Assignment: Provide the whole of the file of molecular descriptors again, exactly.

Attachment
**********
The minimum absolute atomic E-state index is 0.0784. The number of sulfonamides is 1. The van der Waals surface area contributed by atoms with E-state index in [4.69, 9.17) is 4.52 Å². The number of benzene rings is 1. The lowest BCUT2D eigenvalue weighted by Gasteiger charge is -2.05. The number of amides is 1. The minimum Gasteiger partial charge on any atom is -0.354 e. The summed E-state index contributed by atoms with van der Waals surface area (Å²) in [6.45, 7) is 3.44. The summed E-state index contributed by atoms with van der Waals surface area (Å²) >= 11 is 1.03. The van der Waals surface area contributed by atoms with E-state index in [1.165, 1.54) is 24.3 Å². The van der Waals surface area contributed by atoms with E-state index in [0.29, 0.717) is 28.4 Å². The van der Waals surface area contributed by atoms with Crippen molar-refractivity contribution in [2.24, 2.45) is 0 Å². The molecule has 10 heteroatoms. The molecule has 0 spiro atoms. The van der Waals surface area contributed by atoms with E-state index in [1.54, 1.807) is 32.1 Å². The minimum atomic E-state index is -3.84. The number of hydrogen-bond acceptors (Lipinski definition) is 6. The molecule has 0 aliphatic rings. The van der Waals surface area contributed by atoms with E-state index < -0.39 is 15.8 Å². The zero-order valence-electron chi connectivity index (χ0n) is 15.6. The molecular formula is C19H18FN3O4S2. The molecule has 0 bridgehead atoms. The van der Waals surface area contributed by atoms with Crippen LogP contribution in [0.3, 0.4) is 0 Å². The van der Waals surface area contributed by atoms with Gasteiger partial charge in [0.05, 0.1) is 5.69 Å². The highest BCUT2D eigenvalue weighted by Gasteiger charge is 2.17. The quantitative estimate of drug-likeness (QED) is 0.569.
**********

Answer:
The minimum absolute atomic E-state index is 0.0784. The number of sulfonamides is 1. The van der Waals surface area contributed by atoms with E-state index in [4.69, 9.17) is 4.52 Å². The number of benzene rings is 1. The lowest BCUT2D eigenvalue weighted by Gasteiger charge is -2.05. The number of amides is 1. The minimum Gasteiger partial charge on any atom is -0.354 e. The summed E-state index contributed by atoms with van der Waals surface area (Å²) in [6.45, 7) is 3.44. The summed E-state index contributed by atoms with van der Waals surface area (Å²) >= 11 is 1.03. The van der Waals surface area contributed by atoms with E-state index in [1.165, 1.54) is 24.3 Å². The van der Waals surface area contributed by atoms with E-state index in [0.29, 0.717) is 28.4 Å². The van der Waals surface area contributed by atoms with Crippen molar-refractivity contribution in [2.24, 2.45) is 0 Å². The molecule has 10 heteroatoms. The molecule has 0 spiro atoms. The van der Waals surface area contributed by atoms with E-state index in [1.54, 1.807) is 32.1 Å². The minimum atomic E-state index is -3.84. The number of hydrogen-bond acceptors (Lipinski definition) is 6. The molecule has 0 aliphatic rings. The van der Waals surface area contributed by atoms with E-state index < -0.39 is 15.8 Å². The zero-order valence-electron chi connectivity index (χ0n) is 15.6. The molecular formula is C19H18FN3O4S2. The molecule has 0 bridgehead atoms. The van der Waals surface area contributed by atoms with Crippen LogP contribution in [0.3, 0.4) is 0 Å². The van der Waals surface area contributed by atoms with Gasteiger partial charge in [0.05, 0.1) is 5.69 Å². The highest BCUT2D eigenvalue weighted by Gasteiger charge is 2.17. The quantitative estimate of drug-likeness (QED) is 0.569.